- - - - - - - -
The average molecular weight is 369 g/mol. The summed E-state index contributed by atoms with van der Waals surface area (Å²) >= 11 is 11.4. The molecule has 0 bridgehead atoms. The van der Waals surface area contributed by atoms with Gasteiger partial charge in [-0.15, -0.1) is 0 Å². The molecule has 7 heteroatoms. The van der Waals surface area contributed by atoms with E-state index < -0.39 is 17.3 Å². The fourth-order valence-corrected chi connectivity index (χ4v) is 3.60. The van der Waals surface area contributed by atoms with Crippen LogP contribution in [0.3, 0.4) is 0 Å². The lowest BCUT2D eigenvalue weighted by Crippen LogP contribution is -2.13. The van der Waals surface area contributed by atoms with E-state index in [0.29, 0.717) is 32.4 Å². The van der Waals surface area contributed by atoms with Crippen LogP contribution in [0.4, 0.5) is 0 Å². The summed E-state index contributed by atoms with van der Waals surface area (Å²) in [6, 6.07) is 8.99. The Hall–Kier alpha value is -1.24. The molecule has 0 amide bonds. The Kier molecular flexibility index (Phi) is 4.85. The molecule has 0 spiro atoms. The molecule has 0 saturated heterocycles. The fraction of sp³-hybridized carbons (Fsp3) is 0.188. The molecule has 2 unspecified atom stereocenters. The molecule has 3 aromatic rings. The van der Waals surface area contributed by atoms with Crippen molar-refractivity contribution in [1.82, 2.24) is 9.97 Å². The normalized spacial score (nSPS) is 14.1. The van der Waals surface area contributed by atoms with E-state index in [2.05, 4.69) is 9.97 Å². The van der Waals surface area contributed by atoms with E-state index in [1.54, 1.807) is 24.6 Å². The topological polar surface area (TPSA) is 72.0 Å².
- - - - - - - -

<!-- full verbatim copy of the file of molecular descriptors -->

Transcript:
The average molecular weight is 369 g/mol. The summed E-state index contributed by atoms with van der Waals surface area (Å²) >= 11 is 11.4. The molecule has 0 bridgehead atoms. The van der Waals surface area contributed by atoms with Gasteiger partial charge in [-0.15, -0.1) is 0 Å². The molecule has 7 heteroatoms. The van der Waals surface area contributed by atoms with E-state index < -0.39 is 17.3 Å². The fourth-order valence-corrected chi connectivity index (χ4v) is 3.60. The van der Waals surface area contributed by atoms with Crippen LogP contribution in [0.3, 0.4) is 0 Å². The lowest BCUT2D eigenvalue weighted by Crippen LogP contribution is -2.13. The van der Waals surface area contributed by atoms with E-state index in [0.29, 0.717) is 32.4 Å². The van der Waals surface area contributed by atoms with Crippen LogP contribution in [0.4, 0.5) is 0 Å². The summed E-state index contributed by atoms with van der Waals surface area (Å²) in [6, 6.07) is 8.99. The Hall–Kier alpha value is -1.24. The molecule has 0 amide bonds. The Kier molecular flexibility index (Phi) is 4.85. The molecule has 0 spiro atoms. The molecule has 0 saturated heterocycles. The fraction of sp³-hybridized carbons (Fsp3) is 0.188. The molecule has 2 unspecified atom stereocenters. The molecule has 3 aromatic rings. The van der Waals surface area contributed by atoms with Crippen molar-refractivity contribution in [1.82, 2.24) is 9.97 Å². The normalized spacial score (nSPS) is 14.1. The van der Waals surface area contributed by atoms with E-state index in [2.05, 4.69) is 9.97 Å². The van der Waals surface area contributed by atoms with E-state index in [1.54, 1.807) is 24.6 Å². The topological polar surface area (TPSA) is 72.0 Å².